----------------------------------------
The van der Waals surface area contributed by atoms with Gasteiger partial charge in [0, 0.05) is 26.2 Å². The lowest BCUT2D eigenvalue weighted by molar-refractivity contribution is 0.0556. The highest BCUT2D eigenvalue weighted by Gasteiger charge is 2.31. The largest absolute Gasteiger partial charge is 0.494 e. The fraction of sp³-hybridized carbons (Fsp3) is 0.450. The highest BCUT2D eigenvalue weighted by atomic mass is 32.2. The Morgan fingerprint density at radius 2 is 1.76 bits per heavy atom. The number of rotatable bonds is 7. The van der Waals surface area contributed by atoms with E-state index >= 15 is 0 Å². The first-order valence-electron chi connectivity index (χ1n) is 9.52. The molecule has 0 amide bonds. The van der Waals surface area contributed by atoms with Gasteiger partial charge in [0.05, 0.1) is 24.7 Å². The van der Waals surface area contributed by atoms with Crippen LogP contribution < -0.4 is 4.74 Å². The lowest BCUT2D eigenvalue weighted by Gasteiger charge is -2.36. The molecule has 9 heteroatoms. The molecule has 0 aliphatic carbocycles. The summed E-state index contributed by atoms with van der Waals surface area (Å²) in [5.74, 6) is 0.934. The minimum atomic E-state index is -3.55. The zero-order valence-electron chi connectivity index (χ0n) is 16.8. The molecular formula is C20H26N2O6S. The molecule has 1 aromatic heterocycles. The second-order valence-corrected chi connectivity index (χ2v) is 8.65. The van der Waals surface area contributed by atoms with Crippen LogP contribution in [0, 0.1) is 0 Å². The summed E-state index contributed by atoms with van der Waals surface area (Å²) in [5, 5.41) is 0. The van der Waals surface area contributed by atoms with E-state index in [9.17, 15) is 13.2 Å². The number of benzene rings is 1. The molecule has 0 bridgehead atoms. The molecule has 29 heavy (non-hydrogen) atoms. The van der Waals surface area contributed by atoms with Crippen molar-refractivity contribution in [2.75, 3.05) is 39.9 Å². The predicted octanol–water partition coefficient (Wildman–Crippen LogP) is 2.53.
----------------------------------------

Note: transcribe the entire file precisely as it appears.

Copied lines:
The van der Waals surface area contributed by atoms with Gasteiger partial charge in [0, 0.05) is 26.2 Å². The lowest BCUT2D eigenvalue weighted by molar-refractivity contribution is 0.0556. The highest BCUT2D eigenvalue weighted by Gasteiger charge is 2.31. The largest absolute Gasteiger partial charge is 0.494 e. The fraction of sp³-hybridized carbons (Fsp3) is 0.450. The highest BCUT2D eigenvalue weighted by atomic mass is 32.2. The Morgan fingerprint density at radius 2 is 1.76 bits per heavy atom. The number of rotatable bonds is 7. The van der Waals surface area contributed by atoms with E-state index >= 15 is 0 Å². The first-order valence-electron chi connectivity index (χ1n) is 9.52. The molecule has 0 amide bonds. The van der Waals surface area contributed by atoms with Gasteiger partial charge in [0.05, 0.1) is 24.7 Å². The van der Waals surface area contributed by atoms with Crippen LogP contribution < -0.4 is 4.74 Å². The lowest BCUT2D eigenvalue weighted by Gasteiger charge is -2.36. The molecule has 9 heteroatoms. The molecule has 0 aliphatic carbocycles. The summed E-state index contributed by atoms with van der Waals surface area (Å²) in [5.74, 6) is 0.934. The minimum atomic E-state index is -3.55. The zero-order valence-electron chi connectivity index (χ0n) is 16.8. The molecular formula is C20H26N2O6S. The molecule has 1 aromatic heterocycles. The second-order valence-corrected chi connectivity index (χ2v) is 8.65. The van der Waals surface area contributed by atoms with Crippen LogP contribution in [0, 0.1) is 0 Å². The summed E-state index contributed by atoms with van der Waals surface area (Å²) in [5, 5.41) is 0. The van der Waals surface area contributed by atoms with E-state index in [9.17, 15) is 13.2 Å². The number of benzene rings is 1. The molecule has 0 bridgehead atoms. The molecule has 29 heavy (non-hydrogen) atoms. The van der Waals surface area contributed by atoms with Crippen molar-refractivity contribution in [2.75, 3.05) is 39.9 Å². The predicted octanol–water partition coefficient (Wildman–Crippen LogP) is 2.53.